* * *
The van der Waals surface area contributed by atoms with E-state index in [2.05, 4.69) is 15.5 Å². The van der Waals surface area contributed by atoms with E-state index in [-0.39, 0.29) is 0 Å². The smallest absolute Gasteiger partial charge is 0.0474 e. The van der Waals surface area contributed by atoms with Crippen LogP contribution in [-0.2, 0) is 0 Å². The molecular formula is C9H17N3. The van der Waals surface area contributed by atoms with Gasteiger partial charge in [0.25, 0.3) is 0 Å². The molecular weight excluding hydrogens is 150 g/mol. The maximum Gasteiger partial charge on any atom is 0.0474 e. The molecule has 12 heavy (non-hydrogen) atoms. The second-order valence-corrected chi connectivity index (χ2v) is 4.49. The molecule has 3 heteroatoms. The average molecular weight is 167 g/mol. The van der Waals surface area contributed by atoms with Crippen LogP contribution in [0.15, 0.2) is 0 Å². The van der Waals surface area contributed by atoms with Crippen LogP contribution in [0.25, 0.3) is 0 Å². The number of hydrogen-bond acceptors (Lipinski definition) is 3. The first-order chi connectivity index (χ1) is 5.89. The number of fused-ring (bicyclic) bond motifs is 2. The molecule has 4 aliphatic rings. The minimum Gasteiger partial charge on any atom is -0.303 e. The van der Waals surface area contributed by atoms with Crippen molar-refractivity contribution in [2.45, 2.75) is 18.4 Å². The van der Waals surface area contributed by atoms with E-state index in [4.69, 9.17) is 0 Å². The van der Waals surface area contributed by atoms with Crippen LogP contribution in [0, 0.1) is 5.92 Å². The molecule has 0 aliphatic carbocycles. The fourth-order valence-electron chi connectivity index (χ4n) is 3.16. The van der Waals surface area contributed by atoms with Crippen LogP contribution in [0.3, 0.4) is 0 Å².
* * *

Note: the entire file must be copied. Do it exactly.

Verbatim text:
The van der Waals surface area contributed by atoms with E-state index in [2.05, 4.69) is 15.5 Å². The van der Waals surface area contributed by atoms with E-state index in [-0.39, 0.29) is 0 Å². The smallest absolute Gasteiger partial charge is 0.0474 e. The van der Waals surface area contributed by atoms with Crippen LogP contribution in [-0.2, 0) is 0 Å². The molecular formula is C9H17N3. The van der Waals surface area contributed by atoms with Gasteiger partial charge in [0.25, 0.3) is 0 Å². The molecular weight excluding hydrogens is 150 g/mol. The maximum Gasteiger partial charge on any atom is 0.0474 e. The molecule has 12 heavy (non-hydrogen) atoms. The second-order valence-corrected chi connectivity index (χ2v) is 4.49. The molecule has 3 heteroatoms. The average molecular weight is 167 g/mol. The van der Waals surface area contributed by atoms with Crippen LogP contribution in [0.15, 0.2) is 0 Å². The van der Waals surface area contributed by atoms with Crippen LogP contribution in [0.25, 0.3) is 0 Å². The number of hydrogen-bond acceptors (Lipinski definition) is 3. The first-order chi connectivity index (χ1) is 5.89. The number of fused-ring (bicyclic) bond motifs is 2. The molecule has 4 aliphatic rings. The minimum Gasteiger partial charge on any atom is -0.303 e. The van der Waals surface area contributed by atoms with Crippen molar-refractivity contribution in [2.45, 2.75) is 18.4 Å². The van der Waals surface area contributed by atoms with E-state index in [4.69, 9.17) is 0 Å². The van der Waals surface area contributed by atoms with Crippen LogP contribution in [0, 0.1) is 5.92 Å². The molecule has 0 aliphatic carbocycles. The fourth-order valence-electron chi connectivity index (χ4n) is 3.16. The van der Waals surface area contributed by atoms with Crippen LogP contribution in [0.3, 0.4) is 0 Å².